February 27, 2014

The Best Banana Bread

This is it. The only recipe for banana bread you need. The only one you’ll ever make again. Dense. Moist. Banana Heaven. Go ahead and toss all your other banana bread recipes. 

Then go make this banana bread.  

Whisk together dry ingredients – flour, sugar, baking soda, salt.

Add walnuts and stir to incorporate them.

In a separate bowl, mash bananas. It’s important to use very ripe, darkly speckled bananas to get the best flavor.

To the bananas, add yogurt, eggs, melted butter, and vanilla extract. Mix well.

Fold the banana mixture into the flour.

Spread into a nonstick loaf pan.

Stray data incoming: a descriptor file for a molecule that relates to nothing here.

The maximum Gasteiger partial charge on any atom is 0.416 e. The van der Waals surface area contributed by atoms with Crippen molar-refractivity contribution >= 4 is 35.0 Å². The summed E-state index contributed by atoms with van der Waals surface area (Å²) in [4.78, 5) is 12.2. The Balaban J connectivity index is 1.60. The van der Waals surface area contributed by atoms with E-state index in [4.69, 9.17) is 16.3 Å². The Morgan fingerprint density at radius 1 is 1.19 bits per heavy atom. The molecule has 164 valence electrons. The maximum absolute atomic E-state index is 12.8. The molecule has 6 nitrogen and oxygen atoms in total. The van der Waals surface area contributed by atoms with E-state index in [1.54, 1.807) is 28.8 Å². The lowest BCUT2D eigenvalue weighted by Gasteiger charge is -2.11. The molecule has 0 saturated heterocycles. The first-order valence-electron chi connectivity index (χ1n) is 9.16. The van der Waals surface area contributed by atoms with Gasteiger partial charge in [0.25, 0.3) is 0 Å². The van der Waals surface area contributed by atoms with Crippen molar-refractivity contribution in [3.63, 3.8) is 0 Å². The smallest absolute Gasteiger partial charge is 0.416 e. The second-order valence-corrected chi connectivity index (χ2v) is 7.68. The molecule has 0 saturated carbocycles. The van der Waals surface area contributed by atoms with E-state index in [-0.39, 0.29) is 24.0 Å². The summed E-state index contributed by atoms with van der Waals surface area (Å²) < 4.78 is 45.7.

Bake until a toothpick inserted into the center of the banana bread comes out clean.


The Best Banana Bread

Adapted from Cook's Illustrated 

2 cups unbleached all-purpose flour (I use 1 cup all purpose flour and 1 cup white whole wheat flour)
3/4 cup granulated sugar (I like 2/3 cup, but my husband prefers it a little sweeter)
3/4 tsp baking soda
1/2 tsp kosher salt
1/2 cup toasted walnuts, coarsely chopped (optional)
3 or 4 very ripe bananas, mashed well (about 1 1/2 cups)
1/3 cup plain yogurt
2 large eggs, beaten lightly
6 Tbsp (3/4 stick) unsalted butter, melted and cooled
1 ½ tsp vanilla extract

1.    Adjust oven rack to lower middle position and heat oven to 350 degrees. Grease a nonstick 9-by-5-inch loaf pan; set aside.
2.    Combine first five (flour through walnuts, if using) ingredients together in large bowl; set aside.
3.    Mix mashed bananas, yogurt, eggs, butter, and vanilla with wooden spoon in medium bowl.